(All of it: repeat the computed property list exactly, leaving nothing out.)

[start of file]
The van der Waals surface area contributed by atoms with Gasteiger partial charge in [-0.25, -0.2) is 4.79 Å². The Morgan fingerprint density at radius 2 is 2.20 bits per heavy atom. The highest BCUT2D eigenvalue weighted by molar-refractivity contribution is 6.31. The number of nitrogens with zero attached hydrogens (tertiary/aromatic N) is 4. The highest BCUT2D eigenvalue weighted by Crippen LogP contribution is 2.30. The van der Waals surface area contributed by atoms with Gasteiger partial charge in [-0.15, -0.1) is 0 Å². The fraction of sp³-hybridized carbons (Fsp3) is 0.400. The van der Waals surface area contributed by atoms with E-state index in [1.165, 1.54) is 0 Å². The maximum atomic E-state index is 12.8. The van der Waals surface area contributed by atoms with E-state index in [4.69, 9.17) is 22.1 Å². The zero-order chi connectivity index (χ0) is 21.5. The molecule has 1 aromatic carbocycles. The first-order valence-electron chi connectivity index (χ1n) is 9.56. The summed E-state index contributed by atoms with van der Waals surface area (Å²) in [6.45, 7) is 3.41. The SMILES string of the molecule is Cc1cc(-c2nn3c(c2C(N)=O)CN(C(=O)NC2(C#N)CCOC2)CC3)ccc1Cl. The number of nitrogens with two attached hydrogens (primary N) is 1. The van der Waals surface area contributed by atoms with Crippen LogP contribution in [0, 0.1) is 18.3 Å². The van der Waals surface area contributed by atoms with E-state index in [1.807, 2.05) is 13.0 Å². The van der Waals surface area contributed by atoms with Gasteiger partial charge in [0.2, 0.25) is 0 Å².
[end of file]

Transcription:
The van der Waals surface area contributed by atoms with Gasteiger partial charge in [-0.25, -0.2) is 4.79 Å². The Morgan fingerprint density at radius 2 is 2.20 bits per heavy atom. The highest BCUT2D eigenvalue weighted by molar-refractivity contribution is 6.31. The number of nitrogens with zero attached hydrogens (tertiary/aromatic N) is 4. The highest BCUT2D eigenvalue weighted by Crippen LogP contribution is 2.30. The van der Waals surface area contributed by atoms with Gasteiger partial charge in [-0.15, -0.1) is 0 Å². The fraction of sp³-hybridized carbons (Fsp3) is 0.400. The van der Waals surface area contributed by atoms with E-state index in [1.165, 1.54) is 0 Å². The maximum atomic E-state index is 12.8. The van der Waals surface area contributed by atoms with E-state index in [4.69, 9.17) is 22.1 Å². The zero-order chi connectivity index (χ0) is 21.5. The molecule has 1 aromatic carbocycles. The first-order valence-electron chi connectivity index (χ1n) is 9.56. The summed E-state index contributed by atoms with van der Waals surface area (Å²) in [6.45, 7) is 3.41. The SMILES string of the molecule is Cc1cc(-c2nn3c(c2C(N)=O)CN(C(=O)NC2(C#N)CCOC2)CC3)ccc1Cl. The number of nitrogens with two attached hydrogens (primary N) is 1. The van der Waals surface area contributed by atoms with Crippen LogP contribution in [0, 0.1) is 18.3 Å². The van der Waals surface area contributed by atoms with E-state index in [1.807, 2.05) is 13.0 Å². The van der Waals surface area contributed by atoms with Gasteiger partial charge in [0.2, 0.25) is 0 Å².